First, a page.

Where does that come from? Surely I couldn't have been subconsciously, randomly, thinking about Bad Influence before I went to bed?

Wednesday, September 22, 2004

Good Point, Well Made/It's Tiny!!!


I've seen it made as a joke a number of times, but here's a semi serious argument for the rest of the world voting in America's elections.

Rare bit of video game commentary here. Apparently, just as there was a streamlined version of the original Playstation released some years after the original, so too will there be a mini PS2! It puts the X-Brick's exaggerated vastness to shame, doesn't it?
Of course, the downside is that this most likely means that it's about time to start saving up for the PS3...

Sunday, September 12, 2004

Arboreal Confusion


The trees think it's autumn, so they're shedding their leaves with abandon, and yet it's 29°C/84°F outside and the sun is blazing away like a bastard. Weird. Still, strange as it is, it's at least safe. No hurricanes up here, luckily.

Tuesday, September 07, 2004

Avengers Assemble!



Taking my lead (i.e. nicking the idea) from Dan, here's the Micro Héros version of my ideal Avengers team.


WaspThorPhotonBeastQuasarShe-Hulk

Saturday, September 04, 2004

Bad Timing?


I can't tell whether it's bad timing or just sheer blind optimism, but there are an awful lot of adverts on TV here at the moment encouraging people to holiday in Florida...

Wednesday, September 01, 2004

More On That "Liberal Bias In The Media"


Democratic Convention: Shown live on PBS.
Republican Convention: Shown live on NBC, FOX, CBS, ABC, etc.

Saturday, August 28, 2004

You Command Me To What?


Stolen shamelessly from the fine fellows at Areyougoingtoeatthat?:

Subliminal messages in comics?

Friday, August 27, 2004

Local Boy In The Photograph


Liam has just uploaded some pictures that he took during his recent visit to Blighty. Never one to be outdone by the likes of him, I've now uploaded some pictures from a trip I took...er, several weeks ago. Not only are they weeks late, but they're also fairly low resolution, and are presented through a clunky interface I coded myself five minutes ago, but I'm in some of them, and therefore they're by default superior to Liam's efforts, which are unforgivably Kelvin-deficient.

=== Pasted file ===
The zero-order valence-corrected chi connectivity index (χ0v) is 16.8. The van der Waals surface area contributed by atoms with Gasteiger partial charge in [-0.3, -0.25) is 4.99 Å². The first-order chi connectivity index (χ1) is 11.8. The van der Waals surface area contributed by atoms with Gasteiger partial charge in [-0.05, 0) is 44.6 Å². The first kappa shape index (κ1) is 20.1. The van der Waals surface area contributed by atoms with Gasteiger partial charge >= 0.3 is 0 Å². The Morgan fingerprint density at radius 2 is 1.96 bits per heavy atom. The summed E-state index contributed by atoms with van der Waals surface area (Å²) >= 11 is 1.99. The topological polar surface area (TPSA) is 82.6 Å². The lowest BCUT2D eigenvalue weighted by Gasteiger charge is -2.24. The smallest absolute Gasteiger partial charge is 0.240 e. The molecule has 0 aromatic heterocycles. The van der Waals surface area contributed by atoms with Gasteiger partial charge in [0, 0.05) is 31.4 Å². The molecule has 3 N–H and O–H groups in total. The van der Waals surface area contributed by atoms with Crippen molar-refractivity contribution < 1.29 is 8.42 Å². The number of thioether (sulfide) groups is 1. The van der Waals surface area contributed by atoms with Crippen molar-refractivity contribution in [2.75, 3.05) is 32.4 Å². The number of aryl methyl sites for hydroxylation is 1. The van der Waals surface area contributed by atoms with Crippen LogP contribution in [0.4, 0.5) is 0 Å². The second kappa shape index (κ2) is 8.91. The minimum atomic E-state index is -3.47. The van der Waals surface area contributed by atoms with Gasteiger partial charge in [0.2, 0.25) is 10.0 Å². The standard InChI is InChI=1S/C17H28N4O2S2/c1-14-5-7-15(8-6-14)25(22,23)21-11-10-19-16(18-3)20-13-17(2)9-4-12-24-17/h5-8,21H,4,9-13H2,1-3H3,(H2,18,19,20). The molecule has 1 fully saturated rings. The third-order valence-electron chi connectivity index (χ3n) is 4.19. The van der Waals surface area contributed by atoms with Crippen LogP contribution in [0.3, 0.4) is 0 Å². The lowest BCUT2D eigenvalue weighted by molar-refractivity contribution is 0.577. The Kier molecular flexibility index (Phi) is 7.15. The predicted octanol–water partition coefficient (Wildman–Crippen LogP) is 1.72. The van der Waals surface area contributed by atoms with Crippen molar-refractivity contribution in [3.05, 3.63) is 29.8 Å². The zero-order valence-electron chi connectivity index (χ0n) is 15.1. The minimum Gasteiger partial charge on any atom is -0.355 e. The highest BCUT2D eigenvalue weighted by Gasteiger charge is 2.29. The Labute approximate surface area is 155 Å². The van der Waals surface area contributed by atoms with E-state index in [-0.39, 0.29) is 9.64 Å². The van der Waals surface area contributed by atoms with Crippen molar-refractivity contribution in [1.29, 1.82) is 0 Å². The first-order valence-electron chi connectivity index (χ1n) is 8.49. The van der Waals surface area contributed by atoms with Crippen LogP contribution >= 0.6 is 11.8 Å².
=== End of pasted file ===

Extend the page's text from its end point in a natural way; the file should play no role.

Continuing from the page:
There's a link in the menu to the right there, or you could just click here.

Operation: Galactic Storm



I almost forgot! Well, actually I did forget. Anyway. My somewhat pretentious review of Marvel's epic Operation: Galactic Storm Avengers storyline is online here. It's good to be writing again.

Thursday, August 26, 2004

Oh No!


All hope, or at least all free time, is now lost. Lemmings Online is here! Now someone needs to get working on an online version of Worms.

Brainsplurge! is not responsible for time lost through, or marriages ruined by, excessive Lemmings Online play. You have been warned...

Wednesday, August 25, 2004

Non-Playable Demo


When did these things start to be called "trailers" instead of "non-playable demos"? I must be getting old...
Anyway, here's the "trailer" for the new Grand Theft Auto game, San Andreas. Have fun!

Saturday, August 21, 2004

It's Not The Winning...


I don't like the medals table. It's very existence implies that it's possible to "win" the Olympics as a whole, which is surely missing the point of the entire exercise.
It's strange watching the games in a different country, with different regional biases, but even so, I have to say that the NBC coverage is terrible. I'm told that it's better than last time, because at least they're showing events that have no American entrants, but that just makes me very glad indeed that I missed it last time. NBC's coverage is a good indicator for my British readers of what ITV's Olympic coverage would be like...
(Except my British readers can't watch NBC, so it's not such a good indicator after all...)

There was a letter in the newspaper today claiming that the reason that the world (especially Europe) hates America right now is because everyone else is jealous of America's unique political achievements. I can't speak for the rest of Europe, but since the position of British head of state is an unelected and hereditary one held by an inbred individual, why would we jealous of America doing the same thing?

Sunday, August 15, 2004

"But when Eric eats a banana..."


Sometimes an idea gets into my head, and gets stuck there unless I write it down or draw it or whatever. So here's a sketch of popular British superhero Bananaman in the style of comics superstar Jim Lee!